The release of RealFlow | Cinema 4D last year marked the first time Next Limit’s fluid simulation engine had been available directly within a host app. However, with a high price tag, limited functionality and rather buggy v1.0 release, it’s fair to say it wasn’t the easiest of starts.
With RealFlow | Cinema 4D version 2.0, though, Next Limit has really raised its game. The plug-in is still limited to medium and small-scale simulations – no Hybrido or RealWave – although in fairness, it isn’t designed for that purpose; that’s what the standalone app is for.
But you do now get the bulk of Real Flow’s toolset right inside Cinema 4D. The Caronte physics engine is also absent, but then C4D has its own implementation of Bullet.
RealFlow | Cinema 4D is structured like X-Particles, with a series of nodes in the Object Manager, and initial set up is pretty straightforward. Add a Scene, add an Emitter, press Play. The particles react with any C4D mesh, once you’ve added the appropriate RF tag, and then you can cache the simulation, mesh the particles and render.
This release sticks more or less to the same principle, but adds a raft of new technologies under the hood. You now get a much wider range of simulation types, from granular materials to viscous fluids, while also adding the ability to use the particle system to deform geometry, creating elasticated and soft body effects.
And, importantly, it now lets you combine different fluid types within the same simulation, enabling you to mix oil and water or wash a pile of sand away.
More than one way to skin a Mesh
The inclusion of the Particle Skinner daemon is a pleasant surprise. You fill a mesh body with particles, and the Skinner distorts the mesh according to the simulation. It’s absolutely ideal for soft body-style effects, but with the control that different fluids systems provide, add a granular system and the results can be wonderfully unique.
The biggest issue with RealFlow | Cinema 4D is really learning the multitude of controls and variables, and knowing which to use to make sure your simulation looks the way you want it to. Certainly, at first, you can find yourself endlessly tweaking values, trying to balance speed, resolution, time steps, cell size, w mesh density etc, to get the fluids acting correctly and your meshes looking good.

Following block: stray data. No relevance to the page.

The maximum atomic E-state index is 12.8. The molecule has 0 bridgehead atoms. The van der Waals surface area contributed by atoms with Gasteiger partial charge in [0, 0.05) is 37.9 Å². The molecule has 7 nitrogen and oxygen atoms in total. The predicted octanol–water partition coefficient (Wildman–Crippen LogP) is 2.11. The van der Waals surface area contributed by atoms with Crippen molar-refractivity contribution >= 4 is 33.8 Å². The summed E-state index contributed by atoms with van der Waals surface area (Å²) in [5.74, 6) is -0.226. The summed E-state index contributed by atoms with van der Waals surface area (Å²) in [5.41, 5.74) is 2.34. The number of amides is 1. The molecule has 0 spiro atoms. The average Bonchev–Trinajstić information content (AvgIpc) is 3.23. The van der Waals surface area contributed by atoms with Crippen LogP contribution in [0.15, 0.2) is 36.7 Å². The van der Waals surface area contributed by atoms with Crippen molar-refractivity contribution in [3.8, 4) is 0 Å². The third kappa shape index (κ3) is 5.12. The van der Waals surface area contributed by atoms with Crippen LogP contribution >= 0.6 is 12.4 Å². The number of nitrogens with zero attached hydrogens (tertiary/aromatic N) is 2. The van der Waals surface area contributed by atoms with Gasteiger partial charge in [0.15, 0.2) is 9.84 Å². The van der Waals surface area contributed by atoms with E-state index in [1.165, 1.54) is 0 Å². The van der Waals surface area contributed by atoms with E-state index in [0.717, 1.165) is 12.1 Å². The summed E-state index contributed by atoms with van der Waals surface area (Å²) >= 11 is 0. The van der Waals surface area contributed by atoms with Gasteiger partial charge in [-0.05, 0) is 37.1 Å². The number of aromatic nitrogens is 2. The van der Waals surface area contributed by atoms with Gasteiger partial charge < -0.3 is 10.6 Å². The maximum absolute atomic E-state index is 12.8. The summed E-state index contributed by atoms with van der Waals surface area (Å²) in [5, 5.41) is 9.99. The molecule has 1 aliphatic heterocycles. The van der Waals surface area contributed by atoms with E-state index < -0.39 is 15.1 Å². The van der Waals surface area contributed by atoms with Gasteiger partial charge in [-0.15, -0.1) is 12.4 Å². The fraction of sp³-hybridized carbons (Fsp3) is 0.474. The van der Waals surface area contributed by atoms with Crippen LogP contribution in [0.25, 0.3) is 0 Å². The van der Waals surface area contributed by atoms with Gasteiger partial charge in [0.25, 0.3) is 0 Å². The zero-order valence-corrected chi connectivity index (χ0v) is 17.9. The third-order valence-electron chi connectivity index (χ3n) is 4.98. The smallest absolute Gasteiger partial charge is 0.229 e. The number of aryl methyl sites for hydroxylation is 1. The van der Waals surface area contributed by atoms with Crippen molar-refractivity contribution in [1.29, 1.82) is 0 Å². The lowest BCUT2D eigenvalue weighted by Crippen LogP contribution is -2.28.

It can be frustrating at times, and takes a lot of trial and error to get the result you’re after. But once you get your head round the options and learn the correct workflow, the plug-in is capable of producing excellent results, relatively quickly, depending on your system.
There are a lot of learning materials available from Next Limit’s website to get you up to speed, but we wish there were some demo scenes to show off the features and take apart.
In use we only came across a few hurdles, one of which is the Mesher’s occasional habit of not Auto-Building meshes on playback, when you’re just previewing your sim or don’t want to spend time caching it.
Also, sometimes meshes don’t render to the Picture Viewer, despite having cached the particles. You’re often forced to do a preview render straight to screen to see the mesh – or cache the whole simulation.
RealFlow | Cinema 4D features
- New viscous, viscoelastic and granular materials
- Elastic and rigid body simulations
- Multiple fluid interactions Force daemons use native C4D falloffs
- Object deformation with Particle Skinner
The granular simulations are great, but limited by C4D’s ability to handle tens (or preferably hundreds) of thousands of objects. So while you can create some amazing simulations, it takes time and patience to get anything meaningful out the other end. Hopefully, future versions will solve some of these issues.
In terms of functionality, this new version of RealFlow | Cinema 4D is leagues ahead of the original, and the only barrier to entry is pricing. It’s steep for new buyers, and owners of version 1.0 don’t get much of a discount either (it’s €420 plus taxes at the time of writing).
But at half the price of the full RealFlow, while not exactly a bargain, it’s still a very useful addition to Cinema 4D’s growing armoury.
This article originally appeared in 3D World magazine issue 266. Buy it here.